3 skills that every Linux sysadmin should bring to the table
Do you have these three skills to help you be a successful sysadmin? Check yourself against this list.
There’s a lot of specialization in the world of system administration. If you started out a decade or more ago as a sysadmin, you know that learning resources were scarce. Skills that every sysadmin professional should possess weren't easily found online or elsewhere. To ensure that you have the right skills for the job, you need to have a strong knowledge base. Doing so will increase your chances of landing a good position and getting a higher salary.
At the same time, you'll have a good foundation for specialization. Things change quickly in the sysadmin world, so you need to ensure you have current and in-demand skills.
Here's what you need to know.
1. Technical skills
Technical skills are a must-have for every sysadmin who wants to be successful. The term describes the knowledge and abilities you have that allow you to perform sysadmin tasks. The more you know, the better. Knowledge paired with experience becomes expertise, which is your ultimate goal. However, you won’t gain experience unless you invest your time and effort into gaining those valuable technical skills.
As a system administrator, you should focus on learning as much as possible about system administration, focusing on Linux commands, hardware, software, backup and restore, filesystems, maintenance, and user administration. These technical skills combine gaining general knowledge about Linux with learning specifics such as the setup and configuration processes, best testing practices, efficient monitoring, and so on.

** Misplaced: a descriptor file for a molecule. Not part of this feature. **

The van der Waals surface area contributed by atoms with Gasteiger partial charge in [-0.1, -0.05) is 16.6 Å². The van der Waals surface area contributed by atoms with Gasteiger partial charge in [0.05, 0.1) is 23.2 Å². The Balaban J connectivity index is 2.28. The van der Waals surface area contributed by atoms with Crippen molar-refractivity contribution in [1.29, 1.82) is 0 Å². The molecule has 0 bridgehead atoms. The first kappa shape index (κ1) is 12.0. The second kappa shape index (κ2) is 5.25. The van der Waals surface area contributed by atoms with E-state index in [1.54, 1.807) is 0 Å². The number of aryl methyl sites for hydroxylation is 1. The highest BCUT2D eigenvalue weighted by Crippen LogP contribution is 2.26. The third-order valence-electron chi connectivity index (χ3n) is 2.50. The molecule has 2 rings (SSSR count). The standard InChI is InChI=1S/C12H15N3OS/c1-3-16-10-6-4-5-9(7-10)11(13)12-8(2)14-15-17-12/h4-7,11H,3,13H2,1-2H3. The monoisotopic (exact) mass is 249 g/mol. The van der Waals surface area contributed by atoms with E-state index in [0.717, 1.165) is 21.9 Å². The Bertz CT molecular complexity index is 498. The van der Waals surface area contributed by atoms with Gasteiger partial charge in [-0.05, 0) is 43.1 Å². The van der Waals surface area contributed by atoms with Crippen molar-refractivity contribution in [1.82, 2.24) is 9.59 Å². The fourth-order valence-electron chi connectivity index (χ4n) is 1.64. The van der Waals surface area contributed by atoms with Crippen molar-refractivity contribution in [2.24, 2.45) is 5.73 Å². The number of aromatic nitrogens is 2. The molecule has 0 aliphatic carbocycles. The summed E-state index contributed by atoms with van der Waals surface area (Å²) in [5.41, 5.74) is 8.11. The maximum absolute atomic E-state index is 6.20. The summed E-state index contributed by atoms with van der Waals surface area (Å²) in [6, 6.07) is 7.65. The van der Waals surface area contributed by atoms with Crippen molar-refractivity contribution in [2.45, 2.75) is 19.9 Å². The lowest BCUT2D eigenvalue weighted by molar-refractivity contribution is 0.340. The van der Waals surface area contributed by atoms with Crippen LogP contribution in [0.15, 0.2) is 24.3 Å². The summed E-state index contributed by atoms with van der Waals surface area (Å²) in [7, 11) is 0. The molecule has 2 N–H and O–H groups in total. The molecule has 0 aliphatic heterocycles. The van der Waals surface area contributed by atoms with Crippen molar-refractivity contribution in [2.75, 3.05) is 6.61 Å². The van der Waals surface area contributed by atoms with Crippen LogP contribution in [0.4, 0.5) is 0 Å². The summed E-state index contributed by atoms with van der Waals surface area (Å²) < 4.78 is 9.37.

Because businesses and organizations are increasingly relying on network virtualization, being familiar with software-defined (SD)-branch, wide-area networks (WANs), virtual local area networks (VLANs), and Secure Access Service Edge (SASE) technologies is a big plus. Due to the pandemic and the shift to a remote working model, virtual private networking (VPN) knowledge is also essential. Fortunately, there are plenty of online resources to help brush up on your networking skills.
Cloud-based technologies are becoming more popular every day. You’ll find out that many companies use a stack of cloud solutions, often running an entire infrastructure in the cloud.
- 90% of companies use some type of cloud service.
- 77% of enterprises have at least one application or a portion of it in the cloud.
- Enterprises use 1,427 different cloud services on average.
- 60% of organizations use cloud technology to store confidential data.
Learning how to work with cloud solutions, including connecting, networking, and routing, will make your resume more attractive to IT placement firms. Cloud computing knowledge also includes knowing how to configure, provision, and customize cloud-based apps.
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You are to your system what a doctor is to a patient. To stay informed of your systems' health, continuous monitoring is mandatory. Monitoring is one of those 24x7x365 services. Learning the warning signs of trouble allows you to identify issues, prevent downtime, discover bottlenecks, and recognize the need for software and infrastructure upgrades.